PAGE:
By featuring a person, or at least part of them, you’ll be offering your audience a way to connect with the image in your composition. Including human elements can add a sense of depth, dynamism, and visual appeal to the photo, a practice that is also very common in landscape photography.
Strive for Minimalism
The star of your food photography work should always be the food. While that might sound obvious now, it’s pretty easy to get sidetracked once you’re shooting, trying out new compositions and props. Keep in mind that all these elements are meant to support and elevate your main subject, rather than obscuring it.
Take a look at different fine art photography examples to see how most images use negative space to let the subject breathe and direct the viewers’ attention. Apply the same technique to your compositions.
Edit to Perfection
Just like you wouldn’t eat a raw potato, you shouldn’t publish your RAW photos. And yes, that includes unprocessed JPG files, too. The only two places where these images belong are your photo library, as they wait to be edited, or your Instagram Stories, where you keep in touch with your audience with ephemeral or work-in-process content.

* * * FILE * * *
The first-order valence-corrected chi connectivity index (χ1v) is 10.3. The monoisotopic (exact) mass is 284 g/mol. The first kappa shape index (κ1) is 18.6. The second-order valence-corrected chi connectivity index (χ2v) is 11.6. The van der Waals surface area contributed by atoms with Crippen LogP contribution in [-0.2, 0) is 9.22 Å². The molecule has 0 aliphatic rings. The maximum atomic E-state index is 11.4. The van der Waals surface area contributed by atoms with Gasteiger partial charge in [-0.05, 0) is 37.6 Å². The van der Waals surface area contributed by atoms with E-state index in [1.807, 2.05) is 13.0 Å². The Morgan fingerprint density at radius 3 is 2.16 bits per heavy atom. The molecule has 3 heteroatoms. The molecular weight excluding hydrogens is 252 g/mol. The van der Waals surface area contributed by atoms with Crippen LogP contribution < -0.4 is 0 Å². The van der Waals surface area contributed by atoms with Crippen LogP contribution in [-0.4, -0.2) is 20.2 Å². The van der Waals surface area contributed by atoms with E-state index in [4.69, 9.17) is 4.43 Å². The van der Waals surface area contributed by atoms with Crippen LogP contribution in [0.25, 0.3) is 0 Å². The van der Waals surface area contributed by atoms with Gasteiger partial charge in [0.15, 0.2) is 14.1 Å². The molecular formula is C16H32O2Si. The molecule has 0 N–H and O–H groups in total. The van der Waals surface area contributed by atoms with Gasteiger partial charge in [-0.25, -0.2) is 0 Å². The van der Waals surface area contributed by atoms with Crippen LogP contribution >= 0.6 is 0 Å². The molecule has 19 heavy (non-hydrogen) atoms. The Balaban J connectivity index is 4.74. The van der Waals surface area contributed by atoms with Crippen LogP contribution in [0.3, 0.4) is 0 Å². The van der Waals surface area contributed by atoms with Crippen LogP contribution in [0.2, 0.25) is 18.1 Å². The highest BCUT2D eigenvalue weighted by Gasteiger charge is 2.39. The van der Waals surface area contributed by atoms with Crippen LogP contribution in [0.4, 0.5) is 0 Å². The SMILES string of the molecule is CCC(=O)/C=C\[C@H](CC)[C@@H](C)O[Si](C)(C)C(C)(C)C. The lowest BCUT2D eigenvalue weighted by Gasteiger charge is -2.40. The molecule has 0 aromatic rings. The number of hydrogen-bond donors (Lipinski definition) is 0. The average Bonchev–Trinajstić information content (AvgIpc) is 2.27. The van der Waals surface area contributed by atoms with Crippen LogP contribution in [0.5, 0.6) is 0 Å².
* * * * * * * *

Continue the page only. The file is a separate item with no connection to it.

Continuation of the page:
Use premium or free photo editing software to bring your images to life and make them pop, all while keeping them as close to reality as possible. This includes fixing the white balance, adjusting brightness and contrast, increasing saturation, and any other edits your photography style requires.
Benefits Of Food Photography
Photography is becoming enormously popular when it comes to being a hobby or a pastime for individuals. Photography indeed is a fascinating career. People focus on glamour, weddings, fitness and something exciting is the food. Food photography brings with it varied benefits. Certain advantages areas